I began to sweat. Was there any point in pressing the alarm buzzer? 

Then I heard the metallic clank of the ladder as it was shoved against masonry three stories down.  

Of course I should have expected this. Retribution.

I looked out the window and saw the top of that red head. When he glanced up and smiled, I screamed. Couldn't help myself.

 The door to my room was unlocked and thrown open, the doctor and nurse rushed in.

 “He’s back!” I shouted in a rush of breath.
 “Look out the window. He’s climbing up the side of the building. Right now.”

“No, no, Mr. Blair. Calm yourself.”

 "He’s going to kill me.”

“Your nephew is dead – remember? He perished with his mother in the fire, five years ago. You…uh, were there."

“No, you moron, I don’t mean my nephew. I mean the man he’s hired to kill me. The man with the red hair."

“Your nephew had red hair, Mr. Blair. It was one of the things you said at trial that you most hated about him. Remember?”

“Of course I remember.” Actually I didn’t.

“Then you know that there’s no one really coming to kill you.”

“Look for yourself if you don’t believe me.”

“Nurse,” said the doctor, “take a look for Mr. Blair’s sake."

The beefy guy rolled his eyes but walked over to the window and glanced out. “Nobody out there, Doc.”

“What about the white van?” I asked, hysteria taking grip.

The nurse shrugged. “No white van anywhere that I can see.”

“Now, Mr. Blair,” said the doctor in an unctuous tone. “It’s time for your medication. Please relax. All will be well. Nurse, hold him down." He flashed the hypodermic.


A white van pulled into the rear parking lot of the Sunset Little Theater. Prop manager Joe Nolan climbed down from the driver's seat and tried the theater's back door - it was unlocked. That meant rehearsals had started.

He began unloading the van. Though he wasn’t supposed to do the heavy lifting, he didn’t mind lending a hand when it was needed. Little theater was like that – everyone pitched in. It was a good gig. 

He burped. Lunch hadn't settled well. That was the last time he'd park by the loony-bin. Bad mojo coming off that place. He'd swear he heard somebody screaming. 


  1. Aha - the old Lucille Fletcher/Cornell Woolrich influence coming into play. I liked this, Yvette. Fast paced and to the point. My narrator is armed with binoculars, too. Don't feel too bad about verbiage. I exceeded the word count by 789! Guess I got carried away.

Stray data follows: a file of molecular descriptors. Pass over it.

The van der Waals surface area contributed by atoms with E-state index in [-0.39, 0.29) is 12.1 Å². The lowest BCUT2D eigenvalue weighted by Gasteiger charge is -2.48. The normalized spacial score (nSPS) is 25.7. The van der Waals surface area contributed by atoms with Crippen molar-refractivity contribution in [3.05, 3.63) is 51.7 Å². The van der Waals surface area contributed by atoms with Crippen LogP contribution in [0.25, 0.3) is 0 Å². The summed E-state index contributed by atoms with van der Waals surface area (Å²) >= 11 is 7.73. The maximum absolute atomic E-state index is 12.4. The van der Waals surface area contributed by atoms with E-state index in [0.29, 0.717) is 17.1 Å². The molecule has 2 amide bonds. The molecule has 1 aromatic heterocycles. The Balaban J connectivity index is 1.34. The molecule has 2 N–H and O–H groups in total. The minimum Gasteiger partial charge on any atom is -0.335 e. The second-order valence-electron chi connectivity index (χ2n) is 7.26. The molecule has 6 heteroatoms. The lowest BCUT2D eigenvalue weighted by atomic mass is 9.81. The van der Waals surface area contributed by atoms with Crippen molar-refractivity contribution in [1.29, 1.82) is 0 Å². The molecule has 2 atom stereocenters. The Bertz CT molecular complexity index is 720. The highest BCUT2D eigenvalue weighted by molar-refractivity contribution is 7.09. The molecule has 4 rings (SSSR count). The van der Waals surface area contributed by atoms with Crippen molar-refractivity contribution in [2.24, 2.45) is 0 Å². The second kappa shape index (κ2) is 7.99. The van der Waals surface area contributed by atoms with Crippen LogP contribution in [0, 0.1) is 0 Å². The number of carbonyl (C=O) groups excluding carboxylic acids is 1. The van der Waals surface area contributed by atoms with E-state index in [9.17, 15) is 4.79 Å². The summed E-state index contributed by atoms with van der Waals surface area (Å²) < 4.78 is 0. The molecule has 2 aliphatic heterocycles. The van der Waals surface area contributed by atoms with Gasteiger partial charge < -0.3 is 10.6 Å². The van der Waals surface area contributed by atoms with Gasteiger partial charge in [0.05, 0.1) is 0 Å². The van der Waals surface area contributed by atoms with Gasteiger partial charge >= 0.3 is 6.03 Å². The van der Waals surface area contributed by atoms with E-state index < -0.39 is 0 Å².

2. This is cinematic indeed, Yvette. I can see it on the screen.

  3. Thanks, John. Verbiage on my side is hard to control. :) This was a fun gig though for a time I had no clue what I was going to write about.

    I liked stretching the old brain. :)

  4. Thank you, Patti. I love these writing challenges - don't know why we don't do more of them.

    Maybe I'll come up with one sometime in the Spring. :)

  5. Fantastic! Love the descriptions, the pace, and the surprises toward the end. Great story, Yvette. You've got a novel in you.

  6. Thanks, Jacqueline. I do enjoy writing fiction a lot, but I guess not enough to apply myself.

    These challenges are so much fun I'm going to foist one on an unsuspecting public soon. The only reason I hesitate is that I'm not sure about the linking thing. But I think I have the hang of it now...I think. :)

  7. Good story, Yvette. Spooky in a non-scary way. It has potential for a novella at the least with your own colourful illustrations adorning the cover and the inside pages.

  8. Brava (as we say back home) - loved that aside when he admits to not actually rmembering what he said before after saying that he did - we've all been there! Fun snap at the end too - that was great fun, really enjoyed it. Hope you enjoyed writing it too!

  9. 'Spooky in a non-scary way..'I like that Prashant. Thanks.

    And thanks for the spur. :)

  10. I did enjoy it, Sergio. I'm glad it showed. :)

    Thanks for the kind words.